The listing also marks an outstanding year for Alfred Deakin Professor Michael Berk, who was named the most highly cited neuroscientist in Australia in September. The Director of Deakin’s IMPACT Strategic Research Centre and Alfred Deakin Chair of Psychiatry, Professor Berk has published over 800 papers, predominantly on mood disorders. His major research interests have centred on the discovery and implementation of novel therapies for people with psychiatric disorders. His team is also looking at the risk factors and prevention of psychiatric disorders.
Professor Berk was lead investigator on a study earlier this year that showed lithium may be more effective than newer drugs at protecting the brain after a first episode of bipolar disorder. His team also led a world-first clinical trial of a new treatment for bipolar disorder that approaches the disease as a disorder of energy, rather than as solely caused by problems with neurotransmitters, or chemical messengers, in the brain.
2017 newcomers to the list are biomedical researcher Professor Wei Duan and economist Alfred Deakin Professor Paresh Narayan.
Professor Duan is the Theme Leader of Cancer Research at the Centre for Molecular and Medical Research (C-MMR) and School of Medicine. He has been working on novel strategies of drug delivery using nanoparticles guided by chemical antibodies (nucleic acid aptamers). His laboratory has filed world-first patents for chemical antibodies against the root of cancer (cancer stem cells).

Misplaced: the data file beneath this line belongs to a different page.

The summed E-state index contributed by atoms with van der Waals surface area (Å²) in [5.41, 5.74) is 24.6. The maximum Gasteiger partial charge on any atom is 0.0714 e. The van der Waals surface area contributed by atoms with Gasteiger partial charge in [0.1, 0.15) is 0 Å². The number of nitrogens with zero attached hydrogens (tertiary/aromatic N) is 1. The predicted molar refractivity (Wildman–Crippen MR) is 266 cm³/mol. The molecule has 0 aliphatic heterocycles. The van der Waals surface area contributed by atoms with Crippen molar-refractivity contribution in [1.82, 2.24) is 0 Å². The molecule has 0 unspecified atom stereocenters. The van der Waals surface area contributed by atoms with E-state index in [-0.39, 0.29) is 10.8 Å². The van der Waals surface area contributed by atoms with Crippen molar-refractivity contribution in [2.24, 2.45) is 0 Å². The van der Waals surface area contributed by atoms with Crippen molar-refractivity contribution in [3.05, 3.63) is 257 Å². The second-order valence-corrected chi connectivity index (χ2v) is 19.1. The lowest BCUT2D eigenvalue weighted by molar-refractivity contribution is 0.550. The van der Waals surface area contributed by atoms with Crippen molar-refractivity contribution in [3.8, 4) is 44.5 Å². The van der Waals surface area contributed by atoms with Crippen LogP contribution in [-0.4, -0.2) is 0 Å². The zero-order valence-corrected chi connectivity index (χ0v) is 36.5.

Recently, Professor Duan has secured long-term research and development investment into Deakin with a Chinese biotech company Suzhou GenePharma, announced in September, 2017. This project aims at developing novel diagnostic methods for precision medicine. Known as “liquid biopsy,” it involves using a small amount of blood to detect materials shed by cancer cells. It offers hope for early detection of cancer, which would improve survival rates and quality of life for cancer patients.
Alfred Deakin Professor Paresh Narayan became Deakin’s youngest (at the age of 30) Professor of Finance in 2007 and, in 2012, the first Alfred Deakin Professor in Deakin’s Faculty of Business and Law – the youngest recipient of this honour, at the age of 35.
He established Australia’s first Financial Econometrics Research Group at Deakin in 2011 and was later Director of Deakin’s Centre for Financial Econometrics. His research spans both the fields of finance and the emerging discipline of applied financial econometrics. Over the past decade, he and his team have developed several new models and revised existing approaches towards testing financial market performance that have implications for motivating new research public policy in general. He has given 12 keynote addresses on these subjects in the past two years. He was also “Runner up” in the Scopus Researcher of the Year awards 2017 from Elsevier.
For all media enquiries please contact Deakin’s media team.
Share this story
From top: Alfred Deakin Professor Jo Salmon, Alfred Deakin Professor David Crawford, Alfred Deakin Professor Paresh Narayan, Alfred Deakin Professor Kylie Ball, Professor Wei Duan and Alfred Deakin Professor Michael Berk.